Saudi women set to enjoy football in stadium
Saudi women set to enjoy football in stadium
The much-awaited match will take place between Al-Hilal and Al-Ittihad clubs at Riyadh’s King Fahd Stadium on Jan. 12.
The decision was first announced on Oct. 29, a month after the issuance of a royal decree lifting a ban on women driving. Riyadh’s King Fahd Stadium, Jeddah’s King Abdullah Sports City and Dammam’s Prince Mohamed bin Fahd Stadium are the only stadiums that will be allowed to welcome family audiences.
Lina Al-Maeena, a Shoura member and director of Jeddah United (first women-only basketball team), told Arab News: “It’s a historic game, the first in which Saudi families can enter a stadium together... They are finally going to have activities and entertainment together where they’re not separated, where parents go with their kids and mothers and even grandmothers, where they can enjoy sports events specifically, together. It’s an opportunity for mothers to enjoy watching their children cheering, and for them and younger women to cheer as well. I really think it reinforces family values.”
Al-Maeena predicts a large audience. “Eventually there will be a gradual increase, but I’m very excited to see the number of attendees.”
Twitter is abuzz with excited female fans who cannot wait to experience cheering in person for their favorite teams for the very first time. Manal Qamash reacted to the news with a tweet saying, “YES! I can finally experience this!”
Shahad Ahmad promised to be “the very first female to step into that stadium.” Meanwhile, Nada Al-Ghamdi from Jeddah, expressed her disappointment at the game taking place in Riyadh and said: “Why’s the game not taking place in Jeddah? I really wanted to attend.”
Many male fans displayed their displeasure at the prospect of sharing stadiums with families, referring to the traditional reasons, and their belief that football is a masculine sport. In response, Al-Maeena said: “The first thing that comes to my mind is that the holy land we live in is a non-segregated environment; when we go around the Ka’aba and when we perform Sa’i, it’s a mixed environment. When you look at the core pillars of Islam, in the fifth one, Al-Hajj, there is no segregation.” She added that as long as everyone maintains decency and modesty, there should be no obstacles.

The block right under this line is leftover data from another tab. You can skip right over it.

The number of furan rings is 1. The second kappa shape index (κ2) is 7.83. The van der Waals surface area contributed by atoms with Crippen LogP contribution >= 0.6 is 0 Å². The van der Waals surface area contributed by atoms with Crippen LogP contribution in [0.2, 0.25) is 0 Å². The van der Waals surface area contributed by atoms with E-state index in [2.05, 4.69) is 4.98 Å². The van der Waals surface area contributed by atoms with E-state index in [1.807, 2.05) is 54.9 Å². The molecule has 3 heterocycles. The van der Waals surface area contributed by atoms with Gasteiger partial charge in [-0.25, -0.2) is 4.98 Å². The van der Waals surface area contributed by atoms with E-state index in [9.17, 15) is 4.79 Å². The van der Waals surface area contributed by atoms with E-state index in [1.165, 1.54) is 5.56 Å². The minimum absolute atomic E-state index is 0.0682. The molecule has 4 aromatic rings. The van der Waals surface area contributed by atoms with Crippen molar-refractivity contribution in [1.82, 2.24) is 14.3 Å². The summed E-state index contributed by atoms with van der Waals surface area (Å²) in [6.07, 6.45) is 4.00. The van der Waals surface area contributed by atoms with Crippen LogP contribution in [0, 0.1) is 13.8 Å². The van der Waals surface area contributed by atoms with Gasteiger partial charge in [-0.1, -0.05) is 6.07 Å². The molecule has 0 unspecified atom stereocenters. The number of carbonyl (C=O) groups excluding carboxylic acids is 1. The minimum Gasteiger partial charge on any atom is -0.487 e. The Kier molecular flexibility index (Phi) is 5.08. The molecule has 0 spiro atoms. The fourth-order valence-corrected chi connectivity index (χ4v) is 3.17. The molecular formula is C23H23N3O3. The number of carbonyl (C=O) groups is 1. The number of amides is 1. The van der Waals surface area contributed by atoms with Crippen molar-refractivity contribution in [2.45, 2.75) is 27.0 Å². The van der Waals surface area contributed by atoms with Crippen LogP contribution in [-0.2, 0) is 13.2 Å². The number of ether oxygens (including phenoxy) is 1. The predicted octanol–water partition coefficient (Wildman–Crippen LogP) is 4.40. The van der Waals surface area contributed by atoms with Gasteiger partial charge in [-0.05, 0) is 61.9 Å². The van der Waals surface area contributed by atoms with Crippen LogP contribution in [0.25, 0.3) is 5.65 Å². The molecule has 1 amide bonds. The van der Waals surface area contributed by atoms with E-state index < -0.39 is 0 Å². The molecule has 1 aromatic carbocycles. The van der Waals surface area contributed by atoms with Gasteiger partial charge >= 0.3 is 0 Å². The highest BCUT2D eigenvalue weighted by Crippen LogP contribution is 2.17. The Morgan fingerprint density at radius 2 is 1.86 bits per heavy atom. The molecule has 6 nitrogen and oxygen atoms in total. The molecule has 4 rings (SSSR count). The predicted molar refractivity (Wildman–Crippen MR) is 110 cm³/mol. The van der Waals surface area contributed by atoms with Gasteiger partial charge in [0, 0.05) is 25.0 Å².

“I’m sure the government has already mentioned its preparations with security reinforcements just to make sure everything is under control, from entrances to public services. When they announced the news, they said it would take place in 2018 to give them time to implement the new changes. The facilities are well prepared and developed as is, but of course, some changes were needed to accommodate families.”
TheFace: Dr. Lama S. Taher, the successful fashion designer whose one dream was not enough
- Lacking in financial assistance but armed with grit, perseverance and passion, a young Saudi woman fashion designer launches her own brand while pursuing further studies, and succeed in both
I was born and raised in Riyadh and moved to London in 2004 to pursue a Bachelor of Science degree, followed by a Master’s degree in Mental Health.
Eight years ago, when I started on my Ph.D. in Psychology, I felt compelled to go into fashion design. Armed with grit, perseverance and passion, I took the plunge and launched my own brand, LUM, in May 2010.
I had no financial assistance and no fancy business plans — but I believed in it. No one else did, except my older sister who stood by me.
In spite of its humble beginning, the brand was well-received in the Kingdom and the Gulf region. But my father, a physician, was not convinced. I placed a bet with him, vowing to make substantial sales and revenue within one month. On July 1, 2013, I won that bet, making him my number one supporter. In 2016, I achieved my academic dream, obtaining a Ph.D. in psychology at City University London.
But it was not easy. Enduring sleepless nights and homesickness, I persevered to meet high academic demands. Meanwhile, the LUM business continued to flourish.
People asked why a successful fashion designer would pursue a doctorate in psychology. I was constantly asked to pick one — but my heart was in one and my mind was in another.
Few believed I could achieve both. At times, I too doubted myself.
Today, I am an assistant professor at Dar Al Hekma University in Jeddah, supervising award-winning researchers. I am also a Saudi designer and manager of a successful fashion brand sold in the GCC, New York and Los Angeles. I share my story to empower women to pursue their dreams, to believe in themselves, to fight for what they want.
People still ask: “Why both?”
I reply, smiling: “Because one dream was not enough.”